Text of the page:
We studied 6,339 ICU admissions of more than 72 hours' duration. ICU-acquired BSI complicated 5.2% of these admissions (Table 1) and 9.5 new BSIs were acquired in the ICU per 1,000 patient days at risk. Median time to first positive blood culture in those acquiring BSI was seven days (IQR 5-12; Figure 1). Microbiological classification of ICU-acquired BSI is shown in Table 2.
Univariate analysis is presented in Table 1. BSI was associated with an 18.7% increase in crude hospital mortality from 22.5% to 41.2%. However, as BSI was infrequent, crude mortality in the total population was 23.5%, only 1% greater than in patients who did not acquire BSI (22.5%). This difference in mortality represents an unadjusted population attributable risk percentage  of 4.3% - that is, before adjusting for confounding variables, 4.3% of all deaths could be attributed to excess mortality after acquired-BSI.
During each full year of the study, rates of BSI varied from 4.4% to 8.1%, overall mortality from 21.1% to 26.5% and crude mortality in patients with ICU acquired BSI from 25% to 66%. However, there were no trends toward a systematic alteration in these frequencies over time (Figure 2).
Patients who developed acquired-BSI had greater ICU length of stay than those who did not (median 15 days vs. 5 days; P < 0.001). Patients acquiring BSI were also significantly sicker at ICU admission and had more co-morbidities (Table 1). Overall, 49 patients who developed BSI in the ICU were alive and in hospital 90 days after ICU admission and were treated as survivors in our analysis. Of these, only three subsequently died late during their hospital stay, a rate similar to the overall population.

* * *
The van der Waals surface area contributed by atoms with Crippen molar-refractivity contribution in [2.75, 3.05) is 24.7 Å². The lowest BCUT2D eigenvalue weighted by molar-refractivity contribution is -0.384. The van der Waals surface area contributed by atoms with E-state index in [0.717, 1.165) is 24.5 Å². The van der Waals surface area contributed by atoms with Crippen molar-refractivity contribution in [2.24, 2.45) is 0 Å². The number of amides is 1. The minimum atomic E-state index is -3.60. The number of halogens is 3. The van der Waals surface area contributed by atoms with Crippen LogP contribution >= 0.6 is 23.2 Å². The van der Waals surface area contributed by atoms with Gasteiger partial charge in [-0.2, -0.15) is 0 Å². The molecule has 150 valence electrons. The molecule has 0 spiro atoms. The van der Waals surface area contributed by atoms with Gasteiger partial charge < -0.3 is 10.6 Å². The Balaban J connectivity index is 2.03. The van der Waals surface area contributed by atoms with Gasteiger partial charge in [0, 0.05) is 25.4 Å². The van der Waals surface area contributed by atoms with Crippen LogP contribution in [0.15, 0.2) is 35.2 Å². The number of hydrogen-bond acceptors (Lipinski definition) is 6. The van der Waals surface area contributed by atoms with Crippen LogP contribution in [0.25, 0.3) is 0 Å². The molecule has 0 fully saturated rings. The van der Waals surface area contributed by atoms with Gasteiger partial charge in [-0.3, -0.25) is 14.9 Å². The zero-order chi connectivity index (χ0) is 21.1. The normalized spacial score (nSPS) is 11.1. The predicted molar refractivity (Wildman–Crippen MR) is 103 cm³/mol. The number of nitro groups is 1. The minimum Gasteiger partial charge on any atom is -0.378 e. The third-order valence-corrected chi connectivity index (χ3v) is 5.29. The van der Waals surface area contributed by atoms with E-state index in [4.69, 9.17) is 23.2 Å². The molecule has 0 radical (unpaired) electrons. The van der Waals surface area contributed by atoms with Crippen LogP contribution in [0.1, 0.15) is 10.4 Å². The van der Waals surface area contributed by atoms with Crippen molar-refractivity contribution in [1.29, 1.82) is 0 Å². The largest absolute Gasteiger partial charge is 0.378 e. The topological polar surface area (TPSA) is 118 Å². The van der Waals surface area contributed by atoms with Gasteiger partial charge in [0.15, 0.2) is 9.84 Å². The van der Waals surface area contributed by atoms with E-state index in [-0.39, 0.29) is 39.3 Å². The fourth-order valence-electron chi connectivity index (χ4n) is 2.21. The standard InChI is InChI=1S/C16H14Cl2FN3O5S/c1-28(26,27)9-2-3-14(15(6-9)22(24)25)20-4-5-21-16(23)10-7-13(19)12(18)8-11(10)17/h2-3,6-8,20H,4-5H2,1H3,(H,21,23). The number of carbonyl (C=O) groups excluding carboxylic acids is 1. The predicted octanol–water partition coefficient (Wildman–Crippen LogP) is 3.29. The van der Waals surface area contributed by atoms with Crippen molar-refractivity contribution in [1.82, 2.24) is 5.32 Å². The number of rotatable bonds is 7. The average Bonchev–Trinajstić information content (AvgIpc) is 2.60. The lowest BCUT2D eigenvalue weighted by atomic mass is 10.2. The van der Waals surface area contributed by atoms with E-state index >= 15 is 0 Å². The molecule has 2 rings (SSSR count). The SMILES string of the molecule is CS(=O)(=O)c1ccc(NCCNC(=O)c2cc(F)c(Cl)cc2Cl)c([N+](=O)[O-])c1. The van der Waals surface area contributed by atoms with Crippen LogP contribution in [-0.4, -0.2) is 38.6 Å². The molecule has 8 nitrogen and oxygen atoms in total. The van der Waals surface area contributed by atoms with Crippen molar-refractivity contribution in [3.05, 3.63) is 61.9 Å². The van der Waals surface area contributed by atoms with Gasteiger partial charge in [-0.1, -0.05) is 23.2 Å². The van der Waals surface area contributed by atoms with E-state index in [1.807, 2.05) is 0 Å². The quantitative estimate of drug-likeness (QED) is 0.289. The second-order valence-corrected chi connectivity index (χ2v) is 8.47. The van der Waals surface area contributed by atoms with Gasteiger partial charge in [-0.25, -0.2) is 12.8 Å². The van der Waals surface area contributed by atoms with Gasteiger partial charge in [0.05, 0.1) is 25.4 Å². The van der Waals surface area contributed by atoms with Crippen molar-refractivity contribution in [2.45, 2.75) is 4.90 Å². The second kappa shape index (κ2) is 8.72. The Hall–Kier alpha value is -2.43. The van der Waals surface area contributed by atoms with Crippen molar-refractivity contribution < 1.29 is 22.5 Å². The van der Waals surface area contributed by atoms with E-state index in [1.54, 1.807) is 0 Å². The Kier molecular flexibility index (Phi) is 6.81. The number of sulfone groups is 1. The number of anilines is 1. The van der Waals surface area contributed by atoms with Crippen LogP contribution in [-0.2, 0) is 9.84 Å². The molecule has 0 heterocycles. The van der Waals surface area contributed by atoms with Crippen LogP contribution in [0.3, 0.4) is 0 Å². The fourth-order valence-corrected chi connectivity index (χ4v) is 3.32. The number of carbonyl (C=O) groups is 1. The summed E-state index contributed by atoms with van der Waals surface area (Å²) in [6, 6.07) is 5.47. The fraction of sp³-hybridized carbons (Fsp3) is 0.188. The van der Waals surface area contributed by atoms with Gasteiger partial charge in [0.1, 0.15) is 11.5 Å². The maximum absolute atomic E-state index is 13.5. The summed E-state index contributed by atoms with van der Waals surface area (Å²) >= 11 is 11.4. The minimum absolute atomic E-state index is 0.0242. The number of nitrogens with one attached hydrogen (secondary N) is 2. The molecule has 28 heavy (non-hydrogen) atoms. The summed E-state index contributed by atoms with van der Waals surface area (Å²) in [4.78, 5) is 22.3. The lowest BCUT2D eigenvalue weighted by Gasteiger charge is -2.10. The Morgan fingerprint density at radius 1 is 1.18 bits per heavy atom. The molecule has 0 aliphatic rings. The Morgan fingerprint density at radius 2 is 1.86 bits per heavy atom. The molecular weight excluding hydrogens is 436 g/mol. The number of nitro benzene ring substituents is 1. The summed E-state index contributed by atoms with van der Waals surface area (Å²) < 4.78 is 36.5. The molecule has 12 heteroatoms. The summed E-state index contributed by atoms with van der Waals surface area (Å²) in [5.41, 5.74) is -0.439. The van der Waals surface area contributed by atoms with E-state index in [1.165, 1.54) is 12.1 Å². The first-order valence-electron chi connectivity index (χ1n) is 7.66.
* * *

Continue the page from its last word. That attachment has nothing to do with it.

Prediction of BSI
We examined risks for ICU-acquired BSI by developing a logistic-regression model for its prediction (Table 3). In this model, only higher APACHE III scores, the need for renal replacement therapy, liver disease, and surgical admission were risk factors for acquisition of BSI, whereas older age lessened the odds of a diagnosis of BSI. The model was significantly better than a null model (P << 0.001); however, its predictive ability was poor with a c-statistic of 0.63, implying that factors beyond the baseline predictors examined had a large influence on the development of BSI in the ICU.
Controlling for baseline difference in a Cox proportional hazard model, we confirmed that BSI was associated with increased risk of death, with a hazard ratio for death from the time of acquisition of BSI of 2.89 (Table 4). Acquired BSI infection was modeled as a time-dependent covariate and the effect on actual survival in the model was thus dependent on the time of acquisition of BSI (Figure 3). This model is dependent on the validity of the proportional hazard assumption for acquired BSI and inspection of residual plots confirmed this was reasonable over the timescale in question (Figure 4). Accordingly for an individual, BSI occurring at day seven (median time of acquisition) was associated with an approximate 20% absolute increase in hospital mortality compared with absence of BSI, when all other baseline hazards were held at population means.